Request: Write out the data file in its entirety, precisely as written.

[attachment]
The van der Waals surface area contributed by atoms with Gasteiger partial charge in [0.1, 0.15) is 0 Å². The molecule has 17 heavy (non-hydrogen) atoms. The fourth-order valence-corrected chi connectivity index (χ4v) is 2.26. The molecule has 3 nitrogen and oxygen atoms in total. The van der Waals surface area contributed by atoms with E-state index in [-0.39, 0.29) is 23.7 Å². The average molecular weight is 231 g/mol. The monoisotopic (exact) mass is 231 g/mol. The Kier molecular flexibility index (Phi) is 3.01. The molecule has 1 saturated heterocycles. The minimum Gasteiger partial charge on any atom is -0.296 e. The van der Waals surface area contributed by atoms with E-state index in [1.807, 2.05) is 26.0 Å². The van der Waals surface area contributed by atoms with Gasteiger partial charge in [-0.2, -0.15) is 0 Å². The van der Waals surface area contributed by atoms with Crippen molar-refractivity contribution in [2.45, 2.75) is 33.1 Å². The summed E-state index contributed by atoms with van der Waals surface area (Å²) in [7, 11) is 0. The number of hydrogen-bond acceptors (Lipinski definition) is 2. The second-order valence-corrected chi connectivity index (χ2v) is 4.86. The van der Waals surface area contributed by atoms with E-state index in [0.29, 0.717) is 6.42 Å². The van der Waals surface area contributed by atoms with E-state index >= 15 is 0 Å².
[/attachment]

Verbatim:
The van der Waals surface area contributed by atoms with Gasteiger partial charge in [0.1, 0.15) is 0 Å². The molecule has 17 heavy (non-hydrogen) atoms. The fourth-order valence-corrected chi connectivity index (χ4v) is 2.26. The molecule has 3 nitrogen and oxygen atoms in total. The van der Waals surface area contributed by atoms with E-state index in [-0.39, 0.29) is 23.7 Å². The average molecular weight is 231 g/mol. The monoisotopic (exact) mass is 231 g/mol. The Kier molecular flexibility index (Phi) is 3.01. The molecule has 1 saturated heterocycles. The minimum Gasteiger partial charge on any atom is -0.296 e. The van der Waals surface area contributed by atoms with E-state index in [1.807, 2.05) is 26.0 Å². The van der Waals surface area contributed by atoms with Gasteiger partial charge in [-0.2, -0.15) is 0 Å². The van der Waals surface area contributed by atoms with Crippen molar-refractivity contribution in [2.45, 2.75) is 33.1 Å². The summed E-state index contributed by atoms with van der Waals surface area (Å²) in [7, 11) is 0. The number of hydrogen-bond acceptors (Lipinski definition) is 2. The second-order valence-corrected chi connectivity index (χ2v) is 4.86. The van der Waals surface area contributed by atoms with E-state index in [0.29, 0.717) is 6.42 Å². The van der Waals surface area contributed by atoms with E-state index >= 15 is 0 Å².